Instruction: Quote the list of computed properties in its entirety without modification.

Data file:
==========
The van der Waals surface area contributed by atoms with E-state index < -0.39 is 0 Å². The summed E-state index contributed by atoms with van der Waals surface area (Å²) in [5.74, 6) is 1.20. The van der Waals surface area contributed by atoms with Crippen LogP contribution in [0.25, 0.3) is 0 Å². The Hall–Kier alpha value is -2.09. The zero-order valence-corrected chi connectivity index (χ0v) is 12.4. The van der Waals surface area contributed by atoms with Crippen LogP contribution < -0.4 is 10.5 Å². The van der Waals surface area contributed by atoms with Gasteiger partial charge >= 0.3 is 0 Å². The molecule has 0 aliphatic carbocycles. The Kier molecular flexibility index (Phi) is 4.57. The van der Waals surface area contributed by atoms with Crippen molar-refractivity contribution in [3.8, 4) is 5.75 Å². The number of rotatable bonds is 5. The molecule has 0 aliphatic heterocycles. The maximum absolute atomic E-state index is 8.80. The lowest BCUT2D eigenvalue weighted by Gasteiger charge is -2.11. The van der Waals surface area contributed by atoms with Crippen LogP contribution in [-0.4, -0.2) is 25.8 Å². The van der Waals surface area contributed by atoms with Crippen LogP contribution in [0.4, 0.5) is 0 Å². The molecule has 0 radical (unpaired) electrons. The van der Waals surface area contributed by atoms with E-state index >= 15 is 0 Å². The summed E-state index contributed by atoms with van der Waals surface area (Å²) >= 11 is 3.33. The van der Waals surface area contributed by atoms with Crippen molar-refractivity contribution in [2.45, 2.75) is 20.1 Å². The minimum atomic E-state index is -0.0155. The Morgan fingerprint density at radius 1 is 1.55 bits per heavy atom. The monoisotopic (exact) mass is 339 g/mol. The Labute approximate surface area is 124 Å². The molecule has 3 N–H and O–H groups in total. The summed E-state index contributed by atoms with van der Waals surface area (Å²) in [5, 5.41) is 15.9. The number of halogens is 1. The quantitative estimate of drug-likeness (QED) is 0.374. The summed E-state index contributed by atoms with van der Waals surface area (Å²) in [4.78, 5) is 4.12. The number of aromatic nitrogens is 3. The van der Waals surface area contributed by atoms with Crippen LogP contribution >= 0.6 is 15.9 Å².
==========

The van der Waals surface area contributed by atoms with E-state index < -0.39 is 0 Å². The summed E-state index contributed by atoms with van der Waals surface area (Å²) in [5.74, 6) is 1.20. The van der Waals surface area contributed by atoms with Crippen LogP contribution in [0.25, 0.3) is 0 Å². The Hall–Kier alpha value is -2.09. The zero-order valence-corrected chi connectivity index (χ0v) is 12.4. The van der Waals surface area contributed by atoms with Crippen LogP contribution < -0.4 is 10.5 Å². The van der Waals surface area contributed by atoms with Gasteiger partial charge >= 0.3 is 0 Å². The molecule has 0 aliphatic carbocycles. The Kier molecular flexibility index (Phi) is 4.57. The van der Waals surface area contributed by atoms with Crippen molar-refractivity contribution in [3.8, 4) is 5.75 Å². The number of rotatable bonds is 5. The molecule has 0 aliphatic heterocycles. The maximum absolute atomic E-state index is 8.80. The lowest BCUT2D eigenvalue weighted by Gasteiger charge is -2.11. The van der Waals surface area contributed by atoms with Crippen LogP contribution in [-0.4, -0.2) is 25.8 Å². The van der Waals surface area contributed by atoms with Crippen LogP contribution in [0.4, 0.5) is 0 Å². The molecule has 0 radical (unpaired) electrons. The van der Waals surface area contributed by atoms with E-state index >= 15 is 0 Å². The summed E-state index contributed by atoms with van der Waals surface area (Å²) >= 11 is 3.33. The van der Waals surface area contributed by atoms with Crippen molar-refractivity contribution in [2.45, 2.75) is 20.1 Å². The minimum atomic E-state index is -0.0155. The Morgan fingerprint density at radius 1 is 1.55 bits per heavy atom. The monoisotopic (exact) mass is 339 g/mol. The Labute approximate surface area is 124 Å². The molecule has 3 N–H and O–H groups in total. The summed E-state index contributed by atoms with van der Waals surface area (Å²) in [5, 5.41) is 15.9. The number of halogens is 1. The quantitative estimate of drug-likeness (QED) is 0.374. The summed E-state index contributed by atoms with van der Waals surface area (Å²) in [4.78, 5) is 4.12. The number of aromatic nitrogens is 3. The van der Waals surface area contributed by atoms with Crippen LogP contribution >= 0.6 is 15.9 Å².